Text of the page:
Crit Care 2021 11 17;25(1):399. Epub 2021 Nov 17.

Department of Health Sciences, George Davies Centre, College of Life Sciences, University of Leicester, Leicester, UK.

Background: The coronavirus disease-19 (COVID-19) pandemic had a relatively minimal direct impact on critical illness in children compared to adults. However, children and paediatric intensive care units (PICUs) were affected indirectly. We analysed the impact of the pandemic on PICU admission patterns and patient characteristics in the UK and Ireland.

Methods: We performed a retrospective cohort study of all admissions to PICUs in children < 18 years during Jan-Dec 2020, using data collected from 32 PICUs via a central database (PICANet). Admission patterns, case-mix, resource use, and outcomes were compared with the four preceding years (2016-2019) based on the date of admission.

Results: There were 16,941 admissions in 2020 compared to an annual average of 20,643 (range 20,340-20,868) from 2016 to 2019. During 2020, there was a reduction in all PICU admissions (18%), unplanned admissions (20%), planned admissions (15%), and bed days (25%). There was a 41% reduction in respiratory admissions, and a 60% reduction in children admitted with bronchiolitis but an 84% increase in admissions for diabetic ketoacidosis during 2020 compared to the previous years. There were 420 admissions (2.4%) with either PIMS-TS or COVID-19 during 2020. Age and sex adjusted prevalence of unplanned PICU admission reduced from 79.7 (2016-2019) to 63.1 per 100,000 in 2020. Median probability of death [1.2 (0.5-3.4) vs. 1.2 (0.5-3.4) %], length of stay [2.3 (1.0-5.5) vs. 2.4 (1.0-5.7) days] and mortality rates [3.4 vs. 3.6%, (risk-adjusted OR 1.00 [0.91-1.11, p = 0.93])] were similar between 2016-2019 and 2020. There were 106 fewer in-PICU deaths in 2020 (n = 605) compared with 2016-2019 (n = 711).

Conclusions: The use of a high-quality international database allowed robust comparisons between admission data prior to and during the COVID-19 pandemic. A significant reduction in prevalence of unplanned admissions, respiratory diseases, and fewer child deaths in PICU observed may be related to the targeted COVID-19 public health interventions during the pandemic. However, analysis of wider and longer-term societal impact of the pandemic and public health interventions on physical and mental health of children is required.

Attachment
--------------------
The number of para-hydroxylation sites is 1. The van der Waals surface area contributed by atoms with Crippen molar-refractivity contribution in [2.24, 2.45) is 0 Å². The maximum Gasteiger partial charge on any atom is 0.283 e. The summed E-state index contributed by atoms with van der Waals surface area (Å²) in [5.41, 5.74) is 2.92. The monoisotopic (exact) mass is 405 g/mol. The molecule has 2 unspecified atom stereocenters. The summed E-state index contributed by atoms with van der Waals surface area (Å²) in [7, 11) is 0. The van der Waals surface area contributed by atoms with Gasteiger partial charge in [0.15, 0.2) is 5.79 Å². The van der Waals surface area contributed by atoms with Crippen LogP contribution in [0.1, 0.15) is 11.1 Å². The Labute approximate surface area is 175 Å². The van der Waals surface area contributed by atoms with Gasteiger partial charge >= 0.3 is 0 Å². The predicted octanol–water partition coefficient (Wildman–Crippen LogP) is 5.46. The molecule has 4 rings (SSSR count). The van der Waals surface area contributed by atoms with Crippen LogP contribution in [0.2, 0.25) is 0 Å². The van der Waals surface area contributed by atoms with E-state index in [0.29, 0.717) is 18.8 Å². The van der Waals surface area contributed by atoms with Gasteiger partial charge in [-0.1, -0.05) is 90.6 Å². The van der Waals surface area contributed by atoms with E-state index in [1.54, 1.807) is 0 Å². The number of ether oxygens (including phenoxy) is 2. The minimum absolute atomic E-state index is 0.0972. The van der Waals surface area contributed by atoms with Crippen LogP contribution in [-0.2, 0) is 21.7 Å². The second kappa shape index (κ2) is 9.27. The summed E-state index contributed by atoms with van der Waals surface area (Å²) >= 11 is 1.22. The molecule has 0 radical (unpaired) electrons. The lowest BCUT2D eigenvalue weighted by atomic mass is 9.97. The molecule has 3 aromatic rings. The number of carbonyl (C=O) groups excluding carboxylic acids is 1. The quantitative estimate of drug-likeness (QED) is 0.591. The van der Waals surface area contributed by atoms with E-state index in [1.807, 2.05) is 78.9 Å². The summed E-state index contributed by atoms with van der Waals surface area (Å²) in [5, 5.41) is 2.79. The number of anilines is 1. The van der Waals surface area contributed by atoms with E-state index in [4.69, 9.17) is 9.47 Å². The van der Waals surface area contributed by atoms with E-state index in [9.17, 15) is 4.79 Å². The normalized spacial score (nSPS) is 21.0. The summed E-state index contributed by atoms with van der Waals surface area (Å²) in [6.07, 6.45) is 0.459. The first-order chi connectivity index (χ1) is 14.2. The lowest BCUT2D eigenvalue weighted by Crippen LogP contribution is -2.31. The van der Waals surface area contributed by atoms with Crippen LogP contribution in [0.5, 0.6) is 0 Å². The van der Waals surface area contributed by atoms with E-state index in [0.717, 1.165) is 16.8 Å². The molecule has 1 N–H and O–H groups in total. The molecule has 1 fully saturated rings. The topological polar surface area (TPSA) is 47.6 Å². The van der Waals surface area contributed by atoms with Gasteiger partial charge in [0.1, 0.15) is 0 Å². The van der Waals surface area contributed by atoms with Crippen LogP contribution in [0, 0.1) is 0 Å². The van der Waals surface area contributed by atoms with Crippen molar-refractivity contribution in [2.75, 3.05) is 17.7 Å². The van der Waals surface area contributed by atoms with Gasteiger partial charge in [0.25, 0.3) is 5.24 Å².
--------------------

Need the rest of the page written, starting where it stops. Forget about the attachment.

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http://dx.doi.org/10.1186/s13054-021-03779-zDOI Listing
http://www.ncbi.nlm.nih.gov/pmc/articles/PMC8597872PMC
November 2021

Nasal Intermittent Positive Pressure Ventilation for Neonatal Respiratory Distress Syndrome.

Clin Perinatol 2021 12 2;48(4):725-744. Epub 2021 Oct 2.

Newborn Research Centre and Neonatal Services, The Royal Women's Hospital, Melbourne, Australia; Department of Obstetrics and Gynaecology, The University of Melbourne, Melbourne, Australia; Clinical Sciences, Murdoch Children's Research Institute, Melbourne, Australia.

Nasal or noninvaisve intermittent positive pressure ventilation (NIPPV) refers to well-established noninvasive respiratory support strategies combining a continuous distending pressure with intermittent pressure increases. Uncertainty remains regarding the benefits provided by the various devices and techniques used to generate NIPPV. Our included meta-analyses of trials comparing NIPPV with continuous positive airway pressure (CPAP) in preterm infants demonstrate that both primary and postextubation NIPPV are superior to CPAP to prevent respiratory failure leading to additional ventilatory support. This short-term benefit is associated with a reduction in bronchopulmonary dysplasia, but not with mortality. Benefits are greatest when ventilator-generated, synchronized NIPPV is used.
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http://dx.doi.org/10.1016/j.clp.2021.07.004DOI Listing
December 2021

Deaths in children and young people in England after SARS-CoV-2 infection during the first pandemic year.

Nat Med 2021 Nov 11. Epub 2021 Nov 11.

Martin House Research Centre, University of York, York, UK.

Severe acute respiratory syndrome coronavirus 2 (SARS-CoV-2) infection is rarely fatal in children and young people (CYP, <18 years old), but quantifying the risk of death is challenging because CYP are often infected with SARS-CoV-2 exhibiting no or minimal symptoms. To distinguish between CYP who died as a result of SARS-CoV-2 infection and those who died of another cause but were coincidentally infected with the virus, we undertook a clinical review of all CYP deaths with a positive SARS-CoV-2 test from March 2020 to February 2021. The predominant SARS-CoV-2 variants were wild-type and Alpha. Here we show that, of 12,023,568 CYP living in England, 3,105 died, including 61 who were positive for SARS-CoV-2. Of these deaths, 25 were due to SARS-CoV-2 infection (mortality rate, two per million), including 22 due to coronavirus disease 2019-the clinical disease associated with SARS-CoV-2 infection-and 3 were due to pediatric inflammatory multisystem syndrome temporally associated with SARS-CoV-2. In total, 99.995% of CYP with a positive SARS-CoV-2 test survived. CYP older than 10 years, Asian and Black ethnic backgrounds and comorbidities were over-represented in SARS-CoV-2-related deaths compared with other CYP deaths. These results are important for guiding decisions on shielding and vaccinating children. New variants might have different mortality risks and should be evaluated in a similar way.